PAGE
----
bequeathed  other  property to Gray, including  half  of  Sarrens
shares  in regional and village corporations.  In September  2001
Cragle  executed an administrators deed conveying the  Unalakleet
house to herself in accordance with the will.  Gray continued  to
reside in the house with her children.
          In  late 2005 Cragle served Gray with a written  notice
to  quit  and filed a forcible entry and detainer action  against
Gray.   Gray answered and counterclaimed, alleging that  she  had
equitable title to the property.
          Cragle moved for partial summary judgment, arguing that
the  statute of frauds barred Gray from claiming ownership of the
house.  The superior court denied Cragles motion, concluding that
a  genuine issue of material fact remained as to the existence of
an  oral  agreement between Gray and Sarren.  The court  reasoned
that  if  such an agreement existed and Gray had fully performed,
an exception to the statute of frauds would excuse the lack of  a
writing.   It therefore concluded that if a jury found  that  (1)
Sarren  made  the  promise  Gray described  and  (2)  Gray  fully
performed her part of the bargain, then at the time of her death,
Ms. Sarrens property was conveyed to Gray.
          Cragle moved for reconsideration, arguing in part  that
Grays  claim to Sarrens house was time barred by the statutes  of
limitations for probate and contract claims.  Gray responded that
her  counterclaim  was  timely because the  ten-year  statute  of
limitations for actions relating to real property applied, giving
her  at  least  ten  years  in  which  to  defend  her  right  to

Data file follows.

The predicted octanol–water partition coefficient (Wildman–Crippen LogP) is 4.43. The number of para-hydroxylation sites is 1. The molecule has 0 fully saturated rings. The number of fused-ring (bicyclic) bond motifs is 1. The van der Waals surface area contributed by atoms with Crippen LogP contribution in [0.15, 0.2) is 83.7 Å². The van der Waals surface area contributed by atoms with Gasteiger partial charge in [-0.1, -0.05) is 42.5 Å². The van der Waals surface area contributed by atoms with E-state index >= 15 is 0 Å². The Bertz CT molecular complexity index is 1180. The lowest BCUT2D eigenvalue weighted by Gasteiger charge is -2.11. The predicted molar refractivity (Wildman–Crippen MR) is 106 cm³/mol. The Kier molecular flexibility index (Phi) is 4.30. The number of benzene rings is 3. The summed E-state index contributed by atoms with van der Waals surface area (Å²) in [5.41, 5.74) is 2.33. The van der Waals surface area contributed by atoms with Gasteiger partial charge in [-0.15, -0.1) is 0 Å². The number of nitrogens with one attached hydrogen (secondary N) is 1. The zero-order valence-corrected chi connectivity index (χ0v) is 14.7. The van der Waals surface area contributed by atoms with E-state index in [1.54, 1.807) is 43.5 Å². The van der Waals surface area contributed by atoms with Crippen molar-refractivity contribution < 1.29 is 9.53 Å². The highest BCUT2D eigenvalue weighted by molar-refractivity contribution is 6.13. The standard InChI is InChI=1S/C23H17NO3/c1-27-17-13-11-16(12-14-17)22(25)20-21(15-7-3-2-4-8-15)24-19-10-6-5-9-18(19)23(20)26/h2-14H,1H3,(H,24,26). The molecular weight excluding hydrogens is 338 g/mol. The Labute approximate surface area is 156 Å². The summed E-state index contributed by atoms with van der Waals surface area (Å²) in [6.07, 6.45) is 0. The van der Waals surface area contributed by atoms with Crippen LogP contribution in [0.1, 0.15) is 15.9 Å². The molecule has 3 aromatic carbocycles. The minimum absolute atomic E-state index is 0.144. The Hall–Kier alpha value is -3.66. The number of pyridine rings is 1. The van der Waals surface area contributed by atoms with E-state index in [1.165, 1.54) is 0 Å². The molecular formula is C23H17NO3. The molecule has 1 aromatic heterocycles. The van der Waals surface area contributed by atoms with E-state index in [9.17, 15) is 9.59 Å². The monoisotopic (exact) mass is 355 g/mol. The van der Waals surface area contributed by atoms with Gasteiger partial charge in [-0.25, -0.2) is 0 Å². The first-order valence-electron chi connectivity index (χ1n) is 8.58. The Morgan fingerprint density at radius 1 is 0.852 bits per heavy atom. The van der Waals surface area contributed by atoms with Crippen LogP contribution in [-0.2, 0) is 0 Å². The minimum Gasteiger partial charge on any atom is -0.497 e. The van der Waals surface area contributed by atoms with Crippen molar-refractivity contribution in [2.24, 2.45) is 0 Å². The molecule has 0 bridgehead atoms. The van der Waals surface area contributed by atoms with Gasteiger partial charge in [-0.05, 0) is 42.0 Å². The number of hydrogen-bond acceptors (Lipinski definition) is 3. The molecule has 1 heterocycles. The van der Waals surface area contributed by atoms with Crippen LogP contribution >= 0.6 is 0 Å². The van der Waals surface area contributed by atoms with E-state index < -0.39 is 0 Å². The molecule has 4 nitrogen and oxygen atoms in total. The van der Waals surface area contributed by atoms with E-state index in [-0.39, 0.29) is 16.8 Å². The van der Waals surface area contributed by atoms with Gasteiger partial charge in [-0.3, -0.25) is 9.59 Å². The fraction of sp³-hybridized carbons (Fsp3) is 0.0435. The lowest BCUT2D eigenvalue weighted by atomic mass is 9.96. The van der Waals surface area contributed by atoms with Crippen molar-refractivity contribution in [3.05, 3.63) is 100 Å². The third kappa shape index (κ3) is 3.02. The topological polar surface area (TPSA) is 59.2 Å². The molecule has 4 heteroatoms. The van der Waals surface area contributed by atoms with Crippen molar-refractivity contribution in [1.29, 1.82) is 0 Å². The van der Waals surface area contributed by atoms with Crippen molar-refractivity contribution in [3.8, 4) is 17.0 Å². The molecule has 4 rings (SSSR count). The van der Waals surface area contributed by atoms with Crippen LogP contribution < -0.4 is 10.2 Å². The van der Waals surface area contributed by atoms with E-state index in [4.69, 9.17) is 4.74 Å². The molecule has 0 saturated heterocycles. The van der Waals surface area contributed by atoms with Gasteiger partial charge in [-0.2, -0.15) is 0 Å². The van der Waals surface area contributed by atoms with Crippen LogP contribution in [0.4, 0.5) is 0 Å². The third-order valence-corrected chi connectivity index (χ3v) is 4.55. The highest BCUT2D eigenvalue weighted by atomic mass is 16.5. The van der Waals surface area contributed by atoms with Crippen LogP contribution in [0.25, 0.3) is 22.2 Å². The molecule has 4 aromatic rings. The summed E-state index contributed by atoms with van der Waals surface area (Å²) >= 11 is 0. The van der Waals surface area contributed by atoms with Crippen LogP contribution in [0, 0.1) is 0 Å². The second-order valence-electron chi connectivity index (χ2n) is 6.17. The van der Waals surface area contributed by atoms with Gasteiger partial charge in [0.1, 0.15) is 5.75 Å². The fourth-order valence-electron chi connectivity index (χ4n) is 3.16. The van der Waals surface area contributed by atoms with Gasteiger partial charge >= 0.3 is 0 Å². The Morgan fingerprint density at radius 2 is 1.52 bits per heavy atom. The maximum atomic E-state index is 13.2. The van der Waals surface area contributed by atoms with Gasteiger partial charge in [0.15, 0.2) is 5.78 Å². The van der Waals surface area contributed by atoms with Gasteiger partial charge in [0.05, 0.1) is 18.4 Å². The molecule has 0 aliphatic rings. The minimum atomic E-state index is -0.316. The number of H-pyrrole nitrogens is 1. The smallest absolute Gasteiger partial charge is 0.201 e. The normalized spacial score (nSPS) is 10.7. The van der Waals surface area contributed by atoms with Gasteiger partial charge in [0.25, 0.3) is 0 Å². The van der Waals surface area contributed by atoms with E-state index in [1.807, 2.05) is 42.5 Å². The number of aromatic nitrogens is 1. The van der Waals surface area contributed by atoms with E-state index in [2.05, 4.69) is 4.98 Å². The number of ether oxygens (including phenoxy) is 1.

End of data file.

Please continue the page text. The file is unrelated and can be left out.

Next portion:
possession.   The  superior  court  denied  reconsideration.   It
concluded  that,  if  two statutes might reasonably  apply  to  a
claim, the statute providing for the longer period is preferred.
          The superior court then held a four-day jury trial,  in
part  to  determine ownership of the house.  At the  end  of  the
trial,  the  jury  was  asked to answer the following  questions:
(1)Did Elizabeth Sarren offer to give the house to Marie Gray  in
exchange for Marie taking care of Elizabeth for the rest  of  her
life?; (2) Did Elizabeth Sarren intend to give the house to Marie
Gray  when  she made the offer?; and (3) Did Marie  Gray  provide
care  to  Elizabeth  Sarren until her death in  reliance  on  the
offer?   The  jury answered yes to each question.   The  superior
court then awarded possession and ownership of the house to Gray.
The court also awarded attorneys fees to Gray.
          Cragle  appeals,  arguing  that  the  decision  denying
partial  summary  judgment should be reversed.   Cragle  did  not
initially  argue  that  AS 13.12.514, the  statute  that  renders
unenforceable  oral contracts to make a devise,  applied  in  the
present case.  Because it appeared to us that AS 13.12.514  might